Americans love the middle ground. They love compromise. And they are very religious. That is why Brownback's slick attempt at sounding reasonable and moderate on this issue will be very appealing to many U.S. readers.
But don't you be fooled! Sam Brownback's "middle ground" is Creationism dressed in a professor's tweed and elbow patches.
Science and rational thought have had to fight against religion – and often die – to win every inch of their acceptance in the past 500 years.
More recently, however, mankind reached a tipping point: Discoveries came so fast, and the scientific method was so manifestly correct and useful, that religion was abruptly (perhaps irrevocably) pushed back on its heels. And there it has remained… until recently.
Nowadays, those religious fundamentalists of yore are trying to make a comeback. They're enrolling in real universities and getting scientific degrees in order to "prove" things like Noah's flood, and how dinosaur bones became fossilized over hundreds – not millions – of years. They're learning the scientific lingo, and how to spin a mythic tale like scientific possibility. Yet they always give themselves away: In one breath they will tell you they love science, and in the next, that there are certain truths they will never accept, the facts be damned. Evolution being chief among those unacceptable truths.
But real scientists can't do that. It would be absurd for a physicist to insist, for instance, "I will never accept string theory, because it is incompatible with two-dimensional quantum gravity as described by Einstein." A scientist who uttered such silliness would no longer be a scientist; he would be a dogmatist.
Science is about keeping an open mind, as long as some phenomenon has not been adequately explained. Modern fundamentalists seek to take advantage of science's suspension of judgment on unexplained questions by asserting, unscientifically, that what science hasn't yet explained, it can never explain.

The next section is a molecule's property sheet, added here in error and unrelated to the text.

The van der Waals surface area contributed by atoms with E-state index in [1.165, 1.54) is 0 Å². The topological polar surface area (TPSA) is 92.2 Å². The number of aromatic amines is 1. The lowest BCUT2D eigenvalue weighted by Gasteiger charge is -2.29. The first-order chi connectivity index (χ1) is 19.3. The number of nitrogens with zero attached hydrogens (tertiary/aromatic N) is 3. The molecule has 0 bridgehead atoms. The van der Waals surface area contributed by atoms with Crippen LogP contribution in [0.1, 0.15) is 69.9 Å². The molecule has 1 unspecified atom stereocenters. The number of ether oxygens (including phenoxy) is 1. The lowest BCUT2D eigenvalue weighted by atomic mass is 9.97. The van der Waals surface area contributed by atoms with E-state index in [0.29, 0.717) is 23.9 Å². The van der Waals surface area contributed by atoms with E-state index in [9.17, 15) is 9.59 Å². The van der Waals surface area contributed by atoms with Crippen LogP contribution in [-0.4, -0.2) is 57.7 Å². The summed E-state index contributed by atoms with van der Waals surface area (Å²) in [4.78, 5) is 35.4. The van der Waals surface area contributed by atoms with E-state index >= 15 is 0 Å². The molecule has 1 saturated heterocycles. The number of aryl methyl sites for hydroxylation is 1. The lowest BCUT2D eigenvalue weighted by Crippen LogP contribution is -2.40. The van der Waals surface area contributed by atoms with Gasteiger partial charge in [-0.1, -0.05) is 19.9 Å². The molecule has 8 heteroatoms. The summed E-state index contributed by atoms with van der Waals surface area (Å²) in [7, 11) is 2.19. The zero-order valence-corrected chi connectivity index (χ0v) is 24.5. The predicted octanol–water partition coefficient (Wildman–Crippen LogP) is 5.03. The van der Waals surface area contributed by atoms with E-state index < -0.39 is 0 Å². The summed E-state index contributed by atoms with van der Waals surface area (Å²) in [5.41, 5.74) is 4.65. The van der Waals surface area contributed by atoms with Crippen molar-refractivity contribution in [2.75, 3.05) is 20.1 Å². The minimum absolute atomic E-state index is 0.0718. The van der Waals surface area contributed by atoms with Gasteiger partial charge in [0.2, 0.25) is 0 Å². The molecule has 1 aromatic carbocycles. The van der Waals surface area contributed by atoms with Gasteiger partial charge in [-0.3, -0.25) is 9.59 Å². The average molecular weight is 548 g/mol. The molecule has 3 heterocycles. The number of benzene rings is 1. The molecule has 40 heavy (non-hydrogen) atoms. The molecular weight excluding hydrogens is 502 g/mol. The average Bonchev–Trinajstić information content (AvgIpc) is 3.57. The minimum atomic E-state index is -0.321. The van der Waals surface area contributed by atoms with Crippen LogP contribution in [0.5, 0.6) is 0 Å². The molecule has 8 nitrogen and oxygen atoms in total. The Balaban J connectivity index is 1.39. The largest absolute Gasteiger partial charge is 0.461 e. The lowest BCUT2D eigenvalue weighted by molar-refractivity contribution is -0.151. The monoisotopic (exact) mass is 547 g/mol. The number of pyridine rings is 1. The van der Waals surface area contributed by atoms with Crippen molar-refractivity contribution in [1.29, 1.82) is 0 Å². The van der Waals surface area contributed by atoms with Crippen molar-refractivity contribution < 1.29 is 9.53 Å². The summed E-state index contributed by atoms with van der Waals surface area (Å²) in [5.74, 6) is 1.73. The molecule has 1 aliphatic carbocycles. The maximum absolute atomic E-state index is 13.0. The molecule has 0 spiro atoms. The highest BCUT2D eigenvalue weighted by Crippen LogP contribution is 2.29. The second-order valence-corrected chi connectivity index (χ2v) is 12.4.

But the past 500 years should show us the folly in such assertions. Every time we think we've reached the boundaries of scientific knowledge, somehow we push farther. And every time we do, religion claims the remaining, shrinking universe of Uncertainty as its sole domain and refuge. "What you don't yet know only proves what we believe! You cannot push farther!" religion has alternately taunted and warned us. Yet we can, we do, and we must push knowledge farther. 500 years from now, religion will probably still exist, but its jealous domain of Uncertainty will have surely dwindled to the size of a tiny island in the vast cosmos of human understanding.
Thank God for progress.
What I Think About Evolution
By Sam Brownback
May 31, 2007 | New York Times
IN our sound-bite political culture, it is unrealistic to expect that every complicated issue will be addressed with the nuance or subtlety it deserves. So I suppose I should not have been surprised earlier this month when, during the first Republican presidential debate, the candidates on stage were asked to raise their hands if they did not "believe" in evolution. As one of those who raised his hand, I think it would be helpful to discuss the issue in a bit more detail and with the seriousness it demands.
The premise behind the question seems to be that if one does not unhesitatingly assert belief in evolution, then one must necessarily believe that God created the world and everything in it in six 24-hour days. But limiting this question to a stark choice between evolution and creationism does a disservice to the complexity of the interaction between science, faith and reason.
[Interaction? What interaction? There is no interaction whatsoever between [sic] science, faith, and reason. They are apples and oranges. That's the whole point! People like Brownback want to elevate modern religion by hitching it to science's rising star; and at the same time, weigh down science's progress by burdening it with the task of disproving unprovable religious "theories" taken from mythical tradition and the Bible. It is a trick. Don't be fooled! – J]
The heart of the issue is that we cannot drive a wedge between faith and reason. I believe wholeheartedly that there cannot be any contradiction between the two. The scientific method, based on reason, seeks to discover truths about the nature of the created order and how it operates, whereas faith deals with spiritual truths. The truths of science and faith are complementary: they deal with very different questions, but they do not contradict each other because the spiritual order and the material order were created by the same God.
People of faith should be rational, using the gift of reason that God has given us. At the same time, reason itself cannot answer every question. Faith seeks to purify reason so that we might be able to see more clearly, not less. Faith supplements the scientific method by providing an understanding of values, meaning and purpose. More than that, faith — not science — can help us understand the breadth of human suffering or the depth of human love. Faith and science should go together, not be driven apart.